16

I am trying to use a variable consisting of different strings separated with a | as a case statement test. For example:

string="\"foo\"|\"bar\""
read choice
case $choice in
    $string)
        echo "You chose $choice";;
    *)
        echo "Bad choice!";;
esac

I want to be able to type foo or bar and execute the first part of the case statement. However, both foo and bar take me to the second:

$ foo.sh
foo
Bad choice!
$ foo.sh
bar
Bad choice!

Using "$string" instead of $string makes no difference. Neither does using string="foo|bar".

I know I can do it this way:

case $choice in
    "foo"|"bar")
        echo "You chose $choice";;
    *)
        echo "Bad choice!";;
esac

I can think of various workarounds but I would like to know if it's possible to use a variable as a case condition in bash. Is it possible and, if so, how?

  • 2
    I can't bring myself to suggest it as a real answer, but since no one else has mentioned it, you could wrap the case statement in an eval, escaping $choice, the parens, asterisk, semicolons, and newlines. Ugly, but it "works". – Jeff Schaller Oct 7 '15 at 18:50
  • @JeffSchaller - it's not a bad idea a lot of times, and is maybe just the ticket in this case. i considered recommending it, too, but the read bit stopped me. in my opinion user input validation, which is what this appears to be, case patterns should not be at the top of the evaluation list, and should rather be pruned down to the * default pattern such that the only results that reach there are guaranteed acceptable. still, because the issue is parse/expansion order, then a second evaluation could be what's called for. – mikeserv Oct 8 '15 at 0:57
10

The bash manual states:

case word in [ [(] pattern [ | pattern ] ... ) list ;; ] ... esac

Each pattern examined is expanded using tilde expansion, parameter and variable expansion, arithmetic substitution, command substitution, and process substitution.

No «Pathname expansion»

Thus: a pattern is NOT expanded with «Pathname expansion».

Therefore: a pattern could NOT contain "|" inside. Only: two patterns could be joined with the "|".

This works:

s1="foo"; s2="bar"    # or even s1="*foo*"; s2="*bar*"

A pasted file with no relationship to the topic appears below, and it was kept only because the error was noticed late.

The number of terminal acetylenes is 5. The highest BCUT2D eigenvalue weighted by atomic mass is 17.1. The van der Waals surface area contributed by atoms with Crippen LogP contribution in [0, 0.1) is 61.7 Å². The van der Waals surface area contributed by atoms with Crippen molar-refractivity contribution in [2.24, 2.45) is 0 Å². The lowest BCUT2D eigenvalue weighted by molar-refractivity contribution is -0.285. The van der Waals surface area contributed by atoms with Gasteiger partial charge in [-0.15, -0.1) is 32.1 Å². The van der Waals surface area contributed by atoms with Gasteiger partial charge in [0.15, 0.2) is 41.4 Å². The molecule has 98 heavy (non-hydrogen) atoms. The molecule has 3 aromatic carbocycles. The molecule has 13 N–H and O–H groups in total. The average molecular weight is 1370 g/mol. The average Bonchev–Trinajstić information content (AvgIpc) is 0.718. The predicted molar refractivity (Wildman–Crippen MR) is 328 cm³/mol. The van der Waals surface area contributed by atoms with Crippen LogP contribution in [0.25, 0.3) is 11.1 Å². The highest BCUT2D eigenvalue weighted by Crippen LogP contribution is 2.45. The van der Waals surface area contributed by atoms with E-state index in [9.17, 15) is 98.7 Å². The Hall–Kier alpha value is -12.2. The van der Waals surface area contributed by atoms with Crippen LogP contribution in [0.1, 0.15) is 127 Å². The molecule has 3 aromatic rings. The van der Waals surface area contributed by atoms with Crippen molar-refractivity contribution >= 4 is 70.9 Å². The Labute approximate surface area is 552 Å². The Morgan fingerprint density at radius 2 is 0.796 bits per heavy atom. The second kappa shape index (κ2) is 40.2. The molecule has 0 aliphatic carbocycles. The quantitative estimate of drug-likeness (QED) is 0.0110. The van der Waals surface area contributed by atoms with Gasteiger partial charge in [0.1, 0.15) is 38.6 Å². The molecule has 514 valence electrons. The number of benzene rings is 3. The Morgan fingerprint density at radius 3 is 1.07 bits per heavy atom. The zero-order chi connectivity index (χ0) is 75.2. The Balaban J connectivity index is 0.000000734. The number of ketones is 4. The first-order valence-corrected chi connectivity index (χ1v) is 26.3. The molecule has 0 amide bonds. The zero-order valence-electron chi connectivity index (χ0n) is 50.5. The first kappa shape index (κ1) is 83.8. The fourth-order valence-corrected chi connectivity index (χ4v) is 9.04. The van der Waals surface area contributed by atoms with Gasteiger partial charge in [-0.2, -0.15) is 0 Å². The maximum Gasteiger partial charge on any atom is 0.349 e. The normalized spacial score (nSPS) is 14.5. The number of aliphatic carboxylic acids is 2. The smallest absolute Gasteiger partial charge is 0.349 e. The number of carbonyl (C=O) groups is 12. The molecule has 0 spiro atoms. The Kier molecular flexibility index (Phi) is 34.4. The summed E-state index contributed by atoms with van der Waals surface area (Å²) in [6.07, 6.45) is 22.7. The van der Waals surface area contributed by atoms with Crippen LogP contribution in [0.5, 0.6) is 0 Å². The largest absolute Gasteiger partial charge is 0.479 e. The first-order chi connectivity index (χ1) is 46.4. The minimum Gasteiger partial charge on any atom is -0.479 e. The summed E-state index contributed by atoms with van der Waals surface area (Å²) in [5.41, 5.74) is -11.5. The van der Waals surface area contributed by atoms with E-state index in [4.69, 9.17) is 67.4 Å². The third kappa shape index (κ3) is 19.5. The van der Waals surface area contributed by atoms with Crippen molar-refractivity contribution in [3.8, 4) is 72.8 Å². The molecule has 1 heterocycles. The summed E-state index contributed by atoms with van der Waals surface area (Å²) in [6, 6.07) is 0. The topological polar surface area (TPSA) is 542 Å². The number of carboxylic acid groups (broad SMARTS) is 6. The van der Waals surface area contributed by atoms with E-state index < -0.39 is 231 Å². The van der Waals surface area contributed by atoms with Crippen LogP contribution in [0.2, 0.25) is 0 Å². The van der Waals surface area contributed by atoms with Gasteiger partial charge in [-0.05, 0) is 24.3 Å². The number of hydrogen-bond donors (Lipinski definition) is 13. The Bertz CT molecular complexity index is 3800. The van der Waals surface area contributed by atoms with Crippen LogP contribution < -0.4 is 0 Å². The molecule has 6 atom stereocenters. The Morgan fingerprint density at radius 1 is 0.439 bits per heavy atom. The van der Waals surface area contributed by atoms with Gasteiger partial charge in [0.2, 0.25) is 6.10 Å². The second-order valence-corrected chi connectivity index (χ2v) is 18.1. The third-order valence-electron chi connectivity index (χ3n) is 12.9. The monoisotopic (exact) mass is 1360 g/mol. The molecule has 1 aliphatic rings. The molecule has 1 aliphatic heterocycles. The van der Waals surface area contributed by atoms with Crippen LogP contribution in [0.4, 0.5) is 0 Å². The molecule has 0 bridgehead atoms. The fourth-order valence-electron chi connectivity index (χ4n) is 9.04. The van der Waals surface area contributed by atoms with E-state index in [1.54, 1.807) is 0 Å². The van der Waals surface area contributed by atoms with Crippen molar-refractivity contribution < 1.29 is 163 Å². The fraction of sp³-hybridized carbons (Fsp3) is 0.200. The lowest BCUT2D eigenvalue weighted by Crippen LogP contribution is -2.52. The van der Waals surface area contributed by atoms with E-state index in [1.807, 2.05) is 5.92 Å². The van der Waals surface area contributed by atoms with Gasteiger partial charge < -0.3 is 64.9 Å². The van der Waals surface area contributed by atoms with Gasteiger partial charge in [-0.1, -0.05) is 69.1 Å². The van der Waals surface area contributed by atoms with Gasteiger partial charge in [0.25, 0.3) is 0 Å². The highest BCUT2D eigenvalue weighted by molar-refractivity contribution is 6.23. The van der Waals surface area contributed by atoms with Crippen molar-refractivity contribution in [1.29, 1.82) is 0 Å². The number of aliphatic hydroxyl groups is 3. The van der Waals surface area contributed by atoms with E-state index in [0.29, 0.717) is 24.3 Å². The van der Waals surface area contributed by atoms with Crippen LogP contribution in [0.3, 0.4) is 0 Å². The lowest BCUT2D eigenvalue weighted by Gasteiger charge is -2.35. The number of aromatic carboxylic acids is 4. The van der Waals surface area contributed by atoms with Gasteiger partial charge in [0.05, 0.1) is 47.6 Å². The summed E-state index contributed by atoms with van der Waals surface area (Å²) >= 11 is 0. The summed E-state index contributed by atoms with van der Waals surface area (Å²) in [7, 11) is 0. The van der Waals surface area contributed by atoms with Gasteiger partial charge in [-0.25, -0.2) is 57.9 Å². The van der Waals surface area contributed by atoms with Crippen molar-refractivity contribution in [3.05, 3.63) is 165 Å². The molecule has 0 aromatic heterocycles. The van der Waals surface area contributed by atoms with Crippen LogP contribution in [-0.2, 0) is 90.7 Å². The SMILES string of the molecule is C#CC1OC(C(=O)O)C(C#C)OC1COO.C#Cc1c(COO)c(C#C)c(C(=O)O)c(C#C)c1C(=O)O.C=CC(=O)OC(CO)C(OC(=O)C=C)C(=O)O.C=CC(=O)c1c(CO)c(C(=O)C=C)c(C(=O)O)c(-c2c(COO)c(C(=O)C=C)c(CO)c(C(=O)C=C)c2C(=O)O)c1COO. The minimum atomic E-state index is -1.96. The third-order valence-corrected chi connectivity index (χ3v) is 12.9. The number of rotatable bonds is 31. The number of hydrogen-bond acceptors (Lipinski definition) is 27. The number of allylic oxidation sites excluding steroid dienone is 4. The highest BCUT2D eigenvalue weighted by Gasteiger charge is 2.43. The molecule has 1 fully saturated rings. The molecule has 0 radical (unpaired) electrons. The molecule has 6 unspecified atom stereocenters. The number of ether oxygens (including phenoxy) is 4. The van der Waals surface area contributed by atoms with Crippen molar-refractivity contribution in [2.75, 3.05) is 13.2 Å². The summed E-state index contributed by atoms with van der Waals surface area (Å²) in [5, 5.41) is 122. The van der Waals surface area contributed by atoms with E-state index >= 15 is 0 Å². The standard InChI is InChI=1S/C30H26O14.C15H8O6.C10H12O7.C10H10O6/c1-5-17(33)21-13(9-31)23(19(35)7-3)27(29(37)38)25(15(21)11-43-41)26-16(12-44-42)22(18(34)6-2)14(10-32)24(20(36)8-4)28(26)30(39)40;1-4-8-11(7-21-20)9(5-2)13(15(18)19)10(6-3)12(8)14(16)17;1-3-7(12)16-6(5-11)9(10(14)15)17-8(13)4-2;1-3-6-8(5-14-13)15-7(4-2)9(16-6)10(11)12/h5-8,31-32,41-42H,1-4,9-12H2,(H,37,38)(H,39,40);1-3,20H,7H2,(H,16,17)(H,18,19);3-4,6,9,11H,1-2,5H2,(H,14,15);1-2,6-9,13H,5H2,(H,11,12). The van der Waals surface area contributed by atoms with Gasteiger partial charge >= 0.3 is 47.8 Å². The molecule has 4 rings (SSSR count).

read choice
case $choice in
    $s1|$s2 )     echo "Two val choice $choice"; ;;  # not "$s1"|"$s2"
    * )           echo "A Bad  choice! $choice"; ;;
esac

Using « Extended Globbing »

However, word is matched with pattern using « Pathname Expansion » rules.
And « Extended Globbing » here, here and, here allows the use of alternating ("|") patterns.

This also work:

shopt -s extglob

string='@(foo|bar)'

read choice
    case $choice in
        $string )      printf 'String  choice %-20s' "$choice"; ;;&
        $s1|$s2 )      printf 'Two val choice %-20s' "$choice"; ;;
        *)             printf 'A Bad  choice! %-20s' "$choice"; ;;
    esac
echo

String content

The next test script shows that the pattern that match all lines that contain either foo or bar anywhere is '*$(foo|bar)*' or the two variables $s1=*foo* and $s2=*bar*


Testing script:

shopt -s extglob    # comment out this line to test unset extglob.
shopt -p extglob

s1="*foo*"; s2="*bar*"

string="*foo*"
string="*foo*|*bar*"
string='@(*foo*|*bar)'
string='*@(foo|bar)*'
printf "%s\n" "$string"

while IFS= read -r choice; do
    case $choice in
        "$s1"|"$s2" )   printf 'A first choice %-20s' "$choice"; ;;&
        $string )   printf 'String  choice %-20s' "$choice"; ;;&
        $s1|$s2 )   printf 'Two val choice %-20s' "$choice"; ;;
        *)      printf 'A Bad  choice! %-20s' "$choice"; ;;
    esac
    echo
done <<-\_several_strings_
f
b
foo
bar
*foo*
*foo*|*bar*
\"foo\"
"foo"
afooline
onebarvalue
now foo with spaces
_several_strings_
9

You can use the extglob option:

shopt -s extglob
string='@(foo|bar)'
  • Interesting; what makes @(foo|bar) special compared to foo|bar? Both are valid patterns that work the same when typed literally. – chepner Oct 6 '15 at 13:53
  • 4
    Ah, never mind. | isn't part of the pattern in foo|bar, it's part of the syntax of the case statement to allow multiple patterns in one clause. | is part of the extended pattern, though. – chepner Oct 6 '15 at 13:57
3

You need two variables for case because the or | pipe is parsed before the patterns are expanded.

v1=foo v2=bar

case foo in ("$v1"|"$v2") echo foo; esac

foo

Shell patterns in variables are handled differently when quoted or unquoted as well:

q=?

case a in
("$q") echo question mark;;
($q)   echo not a question mark
esac

not a question mark
-1

If You want a dash-compatible work-around, You could write:

  string="foo|bar"
  read choice
  awk 'BEGIN{
   n=split("'$string'",p,"|");
   for(i=1;i<=n;i++)
    if(system("\
      case \"'$choice'\" in "p[i]")\
       echo \"You chose '$choice'\";\
       exit 1;;\
      esac"))
     exit;
   print "Bad choice"
  }'

Explanation: awk is used to split "string" and test each part separately. If "choice" matches the currently tested part p[i], the awk-command will be ended with "exit" in line 11. For the very test, the shell's "case" is used (within a 'system'-call), as asked by terdon. This keeps the possibility to modify the intended test-"string" for example to "foo*|bar" in order to match also for "foooo" ("search pattern"), as the shell's "case" allows. If instead You would prefer regular expressions, You could omit the "system"-call and use awk's "~" or "match" instead.

  • Dear downvoter, I could better learn how to avoid useless solution candidates if You would tell me the reason for Your downvote. – Gerald Schade Jun 17 at 5:31

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